SpaceX Launched Falcon 1 a Decade Ago Today: Is Private Space Travel Still Viable?

Friday marks 10 years since SpaceX launched its Falcon 1 rocket into orbit around Earth. A huge milestone for commercial space travel, it was the first time a privately developed liquid-fuel rocket had reached such a target.

A decade on, we have seen awe-inspiring success and devastating failure from the world of private space exploration. As NASA pushes ahead with its commercial crew program, critics continue to question the viability of private space travel, whether it's suborbital space flights—as Richard Branson's Virgin Galactic and Jeff Bezos' Blue Origins are currently planning—or missions that take humans way beyond the Kármán line, as Elon Musk's SpaceX wants to deliver.

Although companies like SpaceX and Boeing are working closely with NASA on this program, no private rockets have delivered humans into space yet. "Virgin Galactic and SpaceX are well behind schedule, and Blue Origin has not yet said when it will begin to offer flights," John Logsdon, founder and former director of George Washington University's Space Policy Institute, told Newsweek.

When companies finally begin to offer flights, he added, they'll need to have had far more successes than problems, and no fatal accidents at all.

Virgin Galactic saw tragedy in 2014, when copilot Michael Alsbury perished as the VSS Enterprise broke apart midair. The company is pushing ahead with its goal of sending humans on suborbital space flights, but it has seen lengthy delays.

Safety concerns have dogged private companies for years. NASA's commercial crew program, for example, is set to see SpaceX and Boeing transport humans into space. NASA has stringent safety standards, Logsdon said, and until the companies prove they can meet them, there is reason for concern.

"There is also a rather negative feeling among some members of the U.S. Congress, regarding in particular Elon Musk's recent behaviors, that adds to concerns," he continued. Musk recently backtracked on a tweet that said he was thinking of taking car company Tesla private. On Tuesday, the Securities and Exchange Commission filed a lawsuit accusing Musk of securities fraud. The entrepreneur is also facing legal action after calling one of the divers involved in the Thai cave rescue a "pedo guy on Twitter."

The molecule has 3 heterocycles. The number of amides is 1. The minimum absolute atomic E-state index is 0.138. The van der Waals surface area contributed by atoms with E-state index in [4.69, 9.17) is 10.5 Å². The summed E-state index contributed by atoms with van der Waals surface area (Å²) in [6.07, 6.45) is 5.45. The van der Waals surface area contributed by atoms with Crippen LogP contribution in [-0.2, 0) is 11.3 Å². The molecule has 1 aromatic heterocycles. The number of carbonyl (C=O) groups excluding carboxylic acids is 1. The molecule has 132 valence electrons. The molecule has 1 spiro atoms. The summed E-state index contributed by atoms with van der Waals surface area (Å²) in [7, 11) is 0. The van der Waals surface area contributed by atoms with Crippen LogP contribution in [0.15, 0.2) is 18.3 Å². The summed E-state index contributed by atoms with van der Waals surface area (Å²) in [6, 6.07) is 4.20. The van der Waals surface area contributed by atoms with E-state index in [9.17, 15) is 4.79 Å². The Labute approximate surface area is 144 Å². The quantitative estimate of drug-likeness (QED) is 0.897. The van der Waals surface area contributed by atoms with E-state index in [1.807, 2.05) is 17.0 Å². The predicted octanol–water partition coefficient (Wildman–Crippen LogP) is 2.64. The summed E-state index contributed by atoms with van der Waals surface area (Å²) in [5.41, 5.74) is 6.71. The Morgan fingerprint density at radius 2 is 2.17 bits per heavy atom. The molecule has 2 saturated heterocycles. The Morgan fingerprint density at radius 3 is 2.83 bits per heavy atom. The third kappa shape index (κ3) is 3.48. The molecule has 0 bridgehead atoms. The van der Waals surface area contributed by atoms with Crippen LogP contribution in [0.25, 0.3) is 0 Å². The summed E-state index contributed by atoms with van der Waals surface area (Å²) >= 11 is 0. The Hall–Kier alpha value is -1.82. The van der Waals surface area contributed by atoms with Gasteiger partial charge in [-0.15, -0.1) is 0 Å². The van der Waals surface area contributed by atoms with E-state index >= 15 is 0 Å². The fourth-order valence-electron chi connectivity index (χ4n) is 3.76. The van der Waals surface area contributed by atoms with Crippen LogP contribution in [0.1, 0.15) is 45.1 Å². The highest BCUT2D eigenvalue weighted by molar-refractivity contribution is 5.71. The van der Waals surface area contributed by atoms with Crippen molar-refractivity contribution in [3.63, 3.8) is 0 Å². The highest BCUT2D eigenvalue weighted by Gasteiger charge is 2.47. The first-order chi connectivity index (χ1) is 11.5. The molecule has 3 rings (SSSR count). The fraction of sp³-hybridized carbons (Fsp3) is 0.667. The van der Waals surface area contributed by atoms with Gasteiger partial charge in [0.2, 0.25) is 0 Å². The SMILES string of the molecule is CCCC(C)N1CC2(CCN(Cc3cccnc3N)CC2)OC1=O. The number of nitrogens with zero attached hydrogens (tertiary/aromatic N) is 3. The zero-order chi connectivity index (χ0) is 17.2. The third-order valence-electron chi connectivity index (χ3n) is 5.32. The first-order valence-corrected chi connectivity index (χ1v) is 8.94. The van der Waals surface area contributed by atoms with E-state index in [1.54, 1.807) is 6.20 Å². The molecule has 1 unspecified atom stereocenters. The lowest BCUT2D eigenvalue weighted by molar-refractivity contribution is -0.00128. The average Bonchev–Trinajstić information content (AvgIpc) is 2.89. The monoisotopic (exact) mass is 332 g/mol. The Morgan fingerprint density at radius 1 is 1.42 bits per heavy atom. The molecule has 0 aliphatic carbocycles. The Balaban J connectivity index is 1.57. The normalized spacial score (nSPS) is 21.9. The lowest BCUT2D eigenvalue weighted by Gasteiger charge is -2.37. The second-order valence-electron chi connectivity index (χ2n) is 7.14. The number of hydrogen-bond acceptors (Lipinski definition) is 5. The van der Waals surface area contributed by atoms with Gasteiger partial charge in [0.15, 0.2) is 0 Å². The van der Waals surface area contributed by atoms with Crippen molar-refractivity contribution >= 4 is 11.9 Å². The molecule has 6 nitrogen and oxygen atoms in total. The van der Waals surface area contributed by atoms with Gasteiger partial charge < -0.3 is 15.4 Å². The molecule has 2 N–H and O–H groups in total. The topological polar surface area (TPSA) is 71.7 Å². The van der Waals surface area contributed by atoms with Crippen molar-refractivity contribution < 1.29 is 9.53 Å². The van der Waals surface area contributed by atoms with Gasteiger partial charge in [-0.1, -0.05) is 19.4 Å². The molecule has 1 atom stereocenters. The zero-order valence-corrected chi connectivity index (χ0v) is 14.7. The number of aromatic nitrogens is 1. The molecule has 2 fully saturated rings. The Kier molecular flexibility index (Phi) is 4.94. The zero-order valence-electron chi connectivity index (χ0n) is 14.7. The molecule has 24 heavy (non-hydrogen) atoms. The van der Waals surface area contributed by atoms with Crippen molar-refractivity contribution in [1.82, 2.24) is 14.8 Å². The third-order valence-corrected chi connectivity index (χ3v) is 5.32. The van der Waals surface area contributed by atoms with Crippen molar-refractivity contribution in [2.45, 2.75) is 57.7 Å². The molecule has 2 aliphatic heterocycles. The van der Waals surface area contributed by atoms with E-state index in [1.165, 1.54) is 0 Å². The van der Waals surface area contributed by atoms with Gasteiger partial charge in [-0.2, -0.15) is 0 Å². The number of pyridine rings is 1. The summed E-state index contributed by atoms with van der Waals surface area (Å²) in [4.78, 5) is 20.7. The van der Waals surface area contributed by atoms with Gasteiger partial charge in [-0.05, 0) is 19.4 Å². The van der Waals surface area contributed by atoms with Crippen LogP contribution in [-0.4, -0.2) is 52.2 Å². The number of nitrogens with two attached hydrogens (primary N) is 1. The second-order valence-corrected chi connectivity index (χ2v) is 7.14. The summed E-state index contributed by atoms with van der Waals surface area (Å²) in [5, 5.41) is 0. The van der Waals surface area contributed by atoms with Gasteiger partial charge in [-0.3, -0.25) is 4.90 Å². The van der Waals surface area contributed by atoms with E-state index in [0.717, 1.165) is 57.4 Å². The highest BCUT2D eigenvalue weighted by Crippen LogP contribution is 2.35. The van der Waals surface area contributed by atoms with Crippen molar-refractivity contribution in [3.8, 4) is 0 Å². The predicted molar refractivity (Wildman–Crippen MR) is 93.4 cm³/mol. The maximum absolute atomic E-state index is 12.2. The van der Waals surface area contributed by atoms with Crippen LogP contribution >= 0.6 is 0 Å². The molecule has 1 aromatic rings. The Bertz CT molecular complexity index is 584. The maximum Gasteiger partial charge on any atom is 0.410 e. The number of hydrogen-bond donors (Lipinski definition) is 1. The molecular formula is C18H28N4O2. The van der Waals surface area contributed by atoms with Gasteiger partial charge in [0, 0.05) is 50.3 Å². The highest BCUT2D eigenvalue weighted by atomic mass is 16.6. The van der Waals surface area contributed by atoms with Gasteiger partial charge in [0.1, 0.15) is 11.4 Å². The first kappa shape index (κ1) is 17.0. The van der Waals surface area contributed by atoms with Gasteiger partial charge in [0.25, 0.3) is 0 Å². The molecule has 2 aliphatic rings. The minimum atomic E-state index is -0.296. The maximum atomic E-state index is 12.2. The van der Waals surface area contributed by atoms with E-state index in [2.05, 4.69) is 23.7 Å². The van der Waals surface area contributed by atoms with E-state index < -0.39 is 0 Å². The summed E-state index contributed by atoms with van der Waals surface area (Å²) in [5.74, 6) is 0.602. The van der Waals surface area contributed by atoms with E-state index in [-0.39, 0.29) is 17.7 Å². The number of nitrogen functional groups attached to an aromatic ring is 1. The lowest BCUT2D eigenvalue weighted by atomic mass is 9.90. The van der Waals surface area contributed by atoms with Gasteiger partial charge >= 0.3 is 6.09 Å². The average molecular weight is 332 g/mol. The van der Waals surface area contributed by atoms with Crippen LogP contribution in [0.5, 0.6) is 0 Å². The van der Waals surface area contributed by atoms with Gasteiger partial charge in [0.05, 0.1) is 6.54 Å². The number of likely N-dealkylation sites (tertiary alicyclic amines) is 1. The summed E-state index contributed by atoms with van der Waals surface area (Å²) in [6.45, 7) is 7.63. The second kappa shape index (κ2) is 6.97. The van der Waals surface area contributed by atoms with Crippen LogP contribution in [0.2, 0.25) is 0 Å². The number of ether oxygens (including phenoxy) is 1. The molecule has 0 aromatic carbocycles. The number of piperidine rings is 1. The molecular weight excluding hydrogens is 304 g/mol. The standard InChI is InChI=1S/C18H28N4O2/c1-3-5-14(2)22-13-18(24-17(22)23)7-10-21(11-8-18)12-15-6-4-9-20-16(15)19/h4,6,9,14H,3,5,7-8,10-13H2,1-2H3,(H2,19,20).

But apart from Musk's behavior, "NASA is working with the commercial crew companies to help them succeed," said Logsdon. "I believe they will achieve that success in partnership with NASA."

Private companies can bring a lot to the space travel table, such as "innovative ideas, good engineers, access to adequate financial resources—and for nongovernment passengers—relatively few restrictive regulations," he said. But of course they're all betting on one crucial unknown: customers.

"It is not certain that there is really a market, at least at the current prices," said Logsdon, adding that the first operations will test the market. But Tom Shelley, president of Space Adventures, a company that arranges spaceflights for private customers, thinks there's definitely a demand for this kind of travel. "There are more people interested in launching into space than seats available," he told Newsweek. "Once commercial vehicle providers are launching and able to reserve seats for private individuals, we'll be able to contract flights. If not, there will continue to be a disconnect [between supply and demand]."

Private companies, Shelley said, have been involved in spaceflight since Project Mercury sent the first American astronauts into space. "What has shifted is the way in which private companies are engaged," he said. "The next 10 years will see an increase of not only space tourism, but the growth of a new marketplace for industries like satellite deployment and servicing, and research."

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Logsdon is certain, at the very least, that 10 years from now, agencies like NASA will have sent astronauts back to the Moon, "either in orbit around it or back to the surface."

But he is less confident in the future of private space travel. A decade from now, "either the space tourism companies will have succeeded in creating a modest business." he said, "or they will be out of business."